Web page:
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Published on October 30th, 2012 | by James Ayre

13

London Array Wind Farm, Soon World’s Largest Wind Farm, Begins Generating Power

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October 30th, 2012 by  

 
The London Array, which will be the world’s largest offshore wind farm once completed, has now begun generating electricity. The companies behind the project announced the beginning of electricity production on Monday.

Once completed, the first phase will see around 175 wind turbines installed about 12 miles off the coasts of Kent and Essex in the Thames Estuary, generating enough electricity to power more than 470,000 homes.

Construction started back in March 2011. Since then, 151 wind turbines have been installed, with the remaining few expected to be installed by the end of the year. The first phase of the project will total 630 MW.

“If approved, the second phase will add enough turbines to bring the total capacity of the windfarm to 870MW,” the UK’s Guardian notes. “The plans have had to be resubmitted with a reduction in the area the turbines would cover following concerns the scheme would hit the red-throated diver population in the estuary.”


 
The energy giant E.ON owns 30% of the project, the Abu Dhabi–based Masdar another 20% stake, and the remaining 50% is owned by Dong Energy.

“We firmly believe that electricity from renewable sources has a vital part to play in helping us deliver energy in a way that is sustainable, affordable and secure and this is why we are aiming to reduce the costs of offshore wind by 40% by 2015,” said Tony Cocker, chief executive of E.ON UK.

Here’s more on the London Array in video format, from the London Array:

Source: The Guardian
Image Credit: London Array

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About the Author

's background is predominantly in geopolitics and history, but he has an obsessive interest in pretty much everything. After an early life spent in the Imperial Free City of Dortmund, James followed the river Ruhr to Cofbuokheim, where he attended the University of Astnide. And where he also briefly considered entering the coal mining business. He currently writes for a living, on a broad variety of subjects, ranging from science, to politics, to military history, to renewable energy. You can follow his work on Google+.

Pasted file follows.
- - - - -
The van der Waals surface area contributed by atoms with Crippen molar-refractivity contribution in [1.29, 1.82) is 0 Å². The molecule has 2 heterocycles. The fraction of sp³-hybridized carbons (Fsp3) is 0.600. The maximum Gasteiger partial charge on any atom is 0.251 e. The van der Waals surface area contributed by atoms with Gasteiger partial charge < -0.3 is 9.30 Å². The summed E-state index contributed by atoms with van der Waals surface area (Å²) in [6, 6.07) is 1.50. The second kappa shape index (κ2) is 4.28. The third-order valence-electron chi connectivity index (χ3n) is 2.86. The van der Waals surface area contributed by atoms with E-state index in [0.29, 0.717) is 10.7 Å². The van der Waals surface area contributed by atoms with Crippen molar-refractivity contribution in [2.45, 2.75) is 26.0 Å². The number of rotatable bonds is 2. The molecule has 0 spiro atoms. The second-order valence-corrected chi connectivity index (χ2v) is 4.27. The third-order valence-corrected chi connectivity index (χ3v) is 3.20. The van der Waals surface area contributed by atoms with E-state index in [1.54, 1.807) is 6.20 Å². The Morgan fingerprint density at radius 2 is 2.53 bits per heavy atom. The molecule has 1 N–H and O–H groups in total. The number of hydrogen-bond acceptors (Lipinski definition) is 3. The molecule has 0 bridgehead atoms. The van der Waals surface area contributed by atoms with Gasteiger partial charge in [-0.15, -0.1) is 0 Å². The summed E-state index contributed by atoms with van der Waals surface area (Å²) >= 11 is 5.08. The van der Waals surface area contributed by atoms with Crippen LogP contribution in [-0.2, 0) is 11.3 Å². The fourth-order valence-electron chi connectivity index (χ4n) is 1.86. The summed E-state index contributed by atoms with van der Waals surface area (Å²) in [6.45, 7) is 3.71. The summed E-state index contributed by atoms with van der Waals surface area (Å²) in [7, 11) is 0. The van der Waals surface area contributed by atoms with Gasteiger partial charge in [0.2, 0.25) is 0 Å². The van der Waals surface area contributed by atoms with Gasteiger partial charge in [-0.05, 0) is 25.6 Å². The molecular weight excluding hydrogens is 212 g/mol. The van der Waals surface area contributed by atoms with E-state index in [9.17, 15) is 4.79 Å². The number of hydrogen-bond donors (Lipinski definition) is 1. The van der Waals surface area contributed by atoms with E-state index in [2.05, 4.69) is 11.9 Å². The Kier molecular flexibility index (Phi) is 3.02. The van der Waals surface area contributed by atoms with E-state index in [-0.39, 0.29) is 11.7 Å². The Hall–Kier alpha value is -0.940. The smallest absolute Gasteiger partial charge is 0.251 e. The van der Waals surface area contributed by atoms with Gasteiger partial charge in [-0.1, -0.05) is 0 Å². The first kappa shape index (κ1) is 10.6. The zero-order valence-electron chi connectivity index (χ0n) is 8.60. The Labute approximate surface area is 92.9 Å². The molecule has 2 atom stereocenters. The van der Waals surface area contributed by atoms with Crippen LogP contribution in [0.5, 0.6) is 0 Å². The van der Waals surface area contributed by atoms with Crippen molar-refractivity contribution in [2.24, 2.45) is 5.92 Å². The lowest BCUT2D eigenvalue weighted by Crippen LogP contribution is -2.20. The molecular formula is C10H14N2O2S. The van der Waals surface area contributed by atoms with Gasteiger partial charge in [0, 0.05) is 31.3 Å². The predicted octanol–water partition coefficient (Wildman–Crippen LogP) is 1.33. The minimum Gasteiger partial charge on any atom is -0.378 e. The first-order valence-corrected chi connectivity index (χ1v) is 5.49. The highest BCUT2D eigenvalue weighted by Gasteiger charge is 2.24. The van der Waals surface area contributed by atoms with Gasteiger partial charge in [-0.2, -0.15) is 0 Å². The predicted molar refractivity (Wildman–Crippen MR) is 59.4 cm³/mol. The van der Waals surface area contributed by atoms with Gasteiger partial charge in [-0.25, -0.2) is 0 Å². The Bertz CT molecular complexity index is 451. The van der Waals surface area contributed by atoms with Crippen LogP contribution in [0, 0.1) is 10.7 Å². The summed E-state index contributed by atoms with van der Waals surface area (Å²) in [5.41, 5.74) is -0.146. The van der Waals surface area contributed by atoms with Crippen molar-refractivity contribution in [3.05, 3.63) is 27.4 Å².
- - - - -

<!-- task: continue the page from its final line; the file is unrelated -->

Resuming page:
• Jonathan_Justice

    This discussion of metrics suggests that there needs to be a ‘box score’ on pieces like this that can be quickly compared to other projects box scores. It would also suggest that there ought to be a link to more detailed discussions of how the outcomes can be understood.

    In a somewhat different direction, Links to publicly compiled performance data would also engage some of us. I might prefer live data about today’s performance, but even summaries of the months since installation was completed would be something.

  • Anne

    The more is read this ‘x number of households’ metric, the more I am starting to hate it. It is about as useful as a rubber yardstick.

    A big problem is that most electricity is not used in households, but in factories and office buildings. The ‘households’ metric silently inflates the impact of this wind farm. 470,000 households is about 1.5 percent. But 630 MW of offshore wind power generates ~2.2 TWh anually, which is 0.6% of the 365.3 TWh electricity generated in the UK in 2011. But yeah, what sounds more attractive: ‘470,000 households’ or ‘0.6% of electricity’?

    According to Ofgem, the typical British household consumes 3300 kWh annually. That would mean this first phase is good enough for ~670,000 households, not 470,000. My guess is that the author of the article used the capacity factor of onshore wind to determine annual output.

    • Bill_Woods

      The other one is ‘equivalent to taking y number of cars off the road’.

      • Bob_Wallace

        What metric do the two of you suggest for communicating the size of whatever to people who don’t know what MWhs mean?